Home ANS Reports Report Highlights Human Rights Abuses in Vietnam

Report Highlights Human Rights Abuses in Vietnam

by ANS Editor

By Jeremy Reynalds, Senior Correspondent, ASSIST News Service jeremyreynalds@gmail.com

 

VIETNAM  (ANS. FEB. 6 2015) Twenty-four independent Vietnamese civil society organizations (CSOs), have co-signed a report drawing attention to human rights abuses in Vietnam in 2014, including violations against the right to freedom of religion or belief. 

 
According to a news release by human rights organization Christian Solidarity Worldwide  (CSW), the report aims to alert the UN Human Rights Council, the European External Action Service, foreign embassies in Vietnam and various members of the international community to “the blatant, illegal and systematic crackdowns on human rights defenders and dissidents” in Vietnam. 
 
In particular, the report claims that there are at least 105 prisoners of conscience currently detained in the country. 
 
CSW said it  welcomes this report, which includes information on the attacks on the Mennonite church center in Binh Duong Province reported on by CSW from June to Nov. 2014. 
 
The CSOs’ report also covers the prohibition of worship and religious gatherings, the beating of religious clerks, monks and believers, and the demolition of religious facilities.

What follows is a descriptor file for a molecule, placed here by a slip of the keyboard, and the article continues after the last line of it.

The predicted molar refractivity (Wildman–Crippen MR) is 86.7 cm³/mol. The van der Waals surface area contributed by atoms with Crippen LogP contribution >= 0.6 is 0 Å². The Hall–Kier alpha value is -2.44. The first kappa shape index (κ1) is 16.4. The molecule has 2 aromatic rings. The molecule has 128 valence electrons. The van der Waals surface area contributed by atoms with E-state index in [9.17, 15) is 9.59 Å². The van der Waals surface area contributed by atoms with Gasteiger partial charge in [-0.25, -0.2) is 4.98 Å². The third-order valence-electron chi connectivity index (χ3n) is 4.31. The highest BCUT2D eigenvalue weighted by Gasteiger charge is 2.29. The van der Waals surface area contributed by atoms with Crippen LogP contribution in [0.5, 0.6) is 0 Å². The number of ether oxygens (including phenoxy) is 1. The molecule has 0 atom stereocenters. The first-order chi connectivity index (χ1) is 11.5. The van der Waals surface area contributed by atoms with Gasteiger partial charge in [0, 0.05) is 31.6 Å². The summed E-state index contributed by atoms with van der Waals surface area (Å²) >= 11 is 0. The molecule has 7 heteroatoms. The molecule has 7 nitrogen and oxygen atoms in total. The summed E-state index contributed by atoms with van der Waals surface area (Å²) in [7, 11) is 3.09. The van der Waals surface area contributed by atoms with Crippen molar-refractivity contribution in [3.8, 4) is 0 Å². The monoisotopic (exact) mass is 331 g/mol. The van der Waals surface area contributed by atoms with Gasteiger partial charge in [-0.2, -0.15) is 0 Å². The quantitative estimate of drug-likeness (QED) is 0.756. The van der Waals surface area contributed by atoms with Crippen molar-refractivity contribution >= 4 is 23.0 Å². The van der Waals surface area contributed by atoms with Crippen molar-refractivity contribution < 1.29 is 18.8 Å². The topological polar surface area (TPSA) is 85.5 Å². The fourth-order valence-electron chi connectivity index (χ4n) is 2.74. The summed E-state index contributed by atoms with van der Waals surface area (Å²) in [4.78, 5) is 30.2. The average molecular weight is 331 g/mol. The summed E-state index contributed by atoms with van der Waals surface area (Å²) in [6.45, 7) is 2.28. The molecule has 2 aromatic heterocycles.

CSW said it shares the authors’ concern that about the use of the charge of  “carrying out activities aimed at overthrowing the people’s administration” (Article 79 of the penal code) to suppress peaceful religious activists. 
 
The report’s signatories include Protestant,  Hoa Hao Buddhist,  Cao Dao, and Buddhist faith-based organizations, as well as several other groups which promote the rights of religious minorities. 
 
This reflects CSW’s observation that religious leaders and lay people in Vietnam are “at the forefront of the struggle to promote human rights and rule of law … becoming, even as the government clamps down on freedom of expression, the voice of dissent.”
 
CSW’s Chief Operating Officer Andy Dipper said in the news release, “We welcome this report by independent Vietnamese civil society organizations. As the report observes, Vietnam was elected to the UN Human Rights Council in November 2013, yet over one year on, the government has yet to address the grave human rights concerns raised in the report, including violations against Christians and other religion or belief communities.” 
 
He added, “We encourage religious and other civil society organizations to continue to advocate for religious freedom, and we urge the Vietnamese government to immediately release prisoners of conscience, and to protect the right to freedom of religion or belief of all religious minorities.”
 
Christian Solidarity Worldwide (CSW) is a Christian organization working for religious freedom through advocacy and human rights, in the pursuit of justice.
 
For further information, visit www.csw.org.uk.

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